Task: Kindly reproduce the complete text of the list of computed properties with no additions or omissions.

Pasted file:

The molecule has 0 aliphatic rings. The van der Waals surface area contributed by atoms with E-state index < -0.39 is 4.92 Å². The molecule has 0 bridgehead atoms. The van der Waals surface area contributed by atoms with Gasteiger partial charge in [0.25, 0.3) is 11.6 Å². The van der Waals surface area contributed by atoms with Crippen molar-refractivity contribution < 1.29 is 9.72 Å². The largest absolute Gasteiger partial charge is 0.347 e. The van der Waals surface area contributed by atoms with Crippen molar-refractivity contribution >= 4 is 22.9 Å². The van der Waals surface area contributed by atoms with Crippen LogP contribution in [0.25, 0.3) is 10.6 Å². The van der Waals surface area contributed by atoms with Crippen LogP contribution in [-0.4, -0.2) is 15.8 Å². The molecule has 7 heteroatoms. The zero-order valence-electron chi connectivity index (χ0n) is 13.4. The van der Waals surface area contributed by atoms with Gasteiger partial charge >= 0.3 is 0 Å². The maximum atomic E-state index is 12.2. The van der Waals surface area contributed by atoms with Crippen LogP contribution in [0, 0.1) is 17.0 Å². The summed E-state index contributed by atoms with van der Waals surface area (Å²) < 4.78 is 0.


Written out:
The molecule has 0 aliphatic rings. The van der Waals surface area contributed by atoms with E-state index < -0.39 is 4.92 Å². The molecule has 0 bridgehead atoms. The van der Waals surface area contributed by atoms with Gasteiger partial charge in [0.25, 0.3) is 11.6 Å². The van der Waals surface area contributed by atoms with Crippen molar-refractivity contribution < 1.29 is 9.72 Å². The largest absolute Gasteiger partial charge is 0.347 e. The van der Waals surface area contributed by atoms with Crippen molar-refractivity contribution >= 4 is 22.9 Å². The van der Waals surface area contributed by atoms with Crippen LogP contribution in [0.25, 0.3) is 10.6 Å². The van der Waals surface area contributed by atoms with Crippen LogP contribution in [-0.4, -0.2) is 15.8 Å². The molecule has 7 heteroatoms. The zero-order valence-electron chi connectivity index (χ0n) is 13.4. The van der Waals surface area contributed by atoms with Gasteiger partial charge >= 0.3 is 0 Å². The maximum atomic E-state index is 12.2. The van der Waals surface area contributed by atoms with Crippen LogP contribution in [0, 0.1) is 17.0 Å². The summed E-state index contributed by atoms with van der Waals surface area (Å²) < 4.78 is 0.